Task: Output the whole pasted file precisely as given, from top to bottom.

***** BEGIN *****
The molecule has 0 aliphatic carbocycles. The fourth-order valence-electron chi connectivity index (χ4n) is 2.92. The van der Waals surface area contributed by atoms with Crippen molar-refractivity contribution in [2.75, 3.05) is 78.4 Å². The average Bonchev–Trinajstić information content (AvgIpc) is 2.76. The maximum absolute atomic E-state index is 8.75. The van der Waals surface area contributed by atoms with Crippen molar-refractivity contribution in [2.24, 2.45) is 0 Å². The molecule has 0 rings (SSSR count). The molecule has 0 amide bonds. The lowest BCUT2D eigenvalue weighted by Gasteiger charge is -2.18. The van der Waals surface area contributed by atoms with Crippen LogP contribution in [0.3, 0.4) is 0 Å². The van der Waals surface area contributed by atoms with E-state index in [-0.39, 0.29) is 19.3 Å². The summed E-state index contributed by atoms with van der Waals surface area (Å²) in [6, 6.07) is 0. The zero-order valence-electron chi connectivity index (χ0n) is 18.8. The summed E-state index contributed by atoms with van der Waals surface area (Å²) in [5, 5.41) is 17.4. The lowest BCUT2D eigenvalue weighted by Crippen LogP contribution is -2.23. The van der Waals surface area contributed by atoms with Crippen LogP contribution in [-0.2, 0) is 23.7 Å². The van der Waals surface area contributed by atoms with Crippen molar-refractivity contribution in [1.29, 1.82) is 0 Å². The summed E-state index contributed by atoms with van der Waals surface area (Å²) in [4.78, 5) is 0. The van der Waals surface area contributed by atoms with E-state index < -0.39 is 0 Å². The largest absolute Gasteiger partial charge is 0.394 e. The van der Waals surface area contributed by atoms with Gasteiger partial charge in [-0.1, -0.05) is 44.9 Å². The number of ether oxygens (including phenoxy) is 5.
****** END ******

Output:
The molecule has 0 aliphatic carbocycles. The fourth-order valence-electron chi connectivity index (χ4n) is 2.92. The van der Waals surface area contributed by atoms with Crippen molar-refractivity contribution in [2.75, 3.05) is 78.4 Å². The average Bonchev–Trinajstić information content (AvgIpc) is 2.76. The maximum absolute atomic E-state index is 8.75. The van der Waals surface area contributed by atoms with Crippen molar-refractivity contribution in [2.24, 2.45) is 0 Å². The molecule has 0 rings (SSSR count). The molecule has 0 amide bonds. The lowest BCUT2D eigenvalue weighted by Gasteiger charge is -2.18. The van der Waals surface area contributed by atoms with Crippen LogP contribution in [0.3, 0.4) is 0 Å². The van der Waals surface area contributed by atoms with E-state index in [-0.39, 0.29) is 19.3 Å². The summed E-state index contributed by atoms with van der Waals surface area (Å²) in [6, 6.07) is 0. The zero-order valence-electron chi connectivity index (χ0n) is 18.8. The summed E-state index contributed by atoms with van der Waals surface area (Å²) in [5, 5.41) is 17.4. The lowest BCUT2D eigenvalue weighted by Crippen LogP contribution is -2.23. The van der Waals surface area contributed by atoms with Crippen LogP contribution in [-0.2, 0) is 23.7 Å². The van der Waals surface area contributed by atoms with Crippen molar-refractivity contribution in [1.29, 1.82) is 0 Å². The summed E-state index contributed by atoms with van der Waals surface area (Å²) in [4.78, 5) is 0. The van der Waals surface area contributed by atoms with E-state index < -0.39 is 0 Å². The largest absolute Gasteiger partial charge is 0.394 e. The van der Waals surface area contributed by atoms with Gasteiger partial charge in [-0.1, -0.05) is 44.9 Å². The number of ether oxygens (including phenoxy) is 5.